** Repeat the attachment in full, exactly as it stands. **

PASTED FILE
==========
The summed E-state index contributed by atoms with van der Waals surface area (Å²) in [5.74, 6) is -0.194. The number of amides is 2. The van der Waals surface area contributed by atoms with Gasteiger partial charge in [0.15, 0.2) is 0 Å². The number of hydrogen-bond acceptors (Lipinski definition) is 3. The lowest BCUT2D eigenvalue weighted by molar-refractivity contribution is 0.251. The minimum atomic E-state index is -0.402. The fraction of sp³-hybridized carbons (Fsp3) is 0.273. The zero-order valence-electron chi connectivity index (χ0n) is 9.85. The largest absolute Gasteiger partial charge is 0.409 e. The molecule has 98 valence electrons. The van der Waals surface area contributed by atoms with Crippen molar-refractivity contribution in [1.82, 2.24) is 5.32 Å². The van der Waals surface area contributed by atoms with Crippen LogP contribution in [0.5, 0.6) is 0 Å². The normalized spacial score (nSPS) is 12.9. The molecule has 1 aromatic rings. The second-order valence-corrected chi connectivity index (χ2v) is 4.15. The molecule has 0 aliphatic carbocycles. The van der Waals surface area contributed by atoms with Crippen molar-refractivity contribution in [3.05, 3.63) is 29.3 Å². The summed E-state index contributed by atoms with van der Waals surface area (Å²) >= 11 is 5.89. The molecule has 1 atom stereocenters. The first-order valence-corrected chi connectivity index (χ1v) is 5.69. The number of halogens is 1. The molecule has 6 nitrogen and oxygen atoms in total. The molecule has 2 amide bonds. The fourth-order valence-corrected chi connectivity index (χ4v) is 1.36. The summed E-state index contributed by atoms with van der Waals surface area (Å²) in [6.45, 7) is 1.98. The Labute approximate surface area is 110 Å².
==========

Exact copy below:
The summed E-state index contributed by atoms with van der Waals surface area (Å²) in [5.74, 6) is -0.194. The number of amides is 2. The van der Waals surface area contributed by atoms with Gasteiger partial charge in [0.15, 0.2) is 0 Å². The number of hydrogen-bond acceptors (Lipinski definition) is 3. The lowest BCUT2D eigenvalue weighted by molar-refractivity contribution is 0.251. The minimum atomic E-state index is -0.402. The fraction of sp³-hybridized carbons (Fsp3) is 0.273. The zero-order valence-electron chi connectivity index (χ0n) is 9.85. The largest absolute Gasteiger partial charge is 0.409 e. The molecule has 98 valence electrons. The van der Waals surface area contributed by atoms with Crippen molar-refractivity contribution in [1.82, 2.24) is 5.32 Å². The van der Waals surface area contributed by atoms with Crippen LogP contribution in [0.5, 0.6) is 0 Å². The normalized spacial score (nSPS) is 12.9. The molecule has 1 aromatic rings. The second-order valence-corrected chi connectivity index (χ2v) is 4.15. The molecule has 0 aliphatic carbocycles. The van der Waals surface area contributed by atoms with Crippen molar-refractivity contribution in [3.05, 3.63) is 29.3 Å². The summed E-state index contributed by atoms with van der Waals surface area (Å²) >= 11 is 5.89. The molecule has 1 atom stereocenters. The first-order valence-corrected chi connectivity index (χ1v) is 5.69. The number of halogens is 1. The molecule has 6 nitrogen and oxygen atoms in total. The molecule has 2 amide bonds. The fourth-order valence-corrected chi connectivity index (χ4v) is 1.36. The summed E-state index contributed by atoms with van der Waals surface area (Å²) in [6.45, 7) is 1.98. The Labute approximate surface area is 110 Å².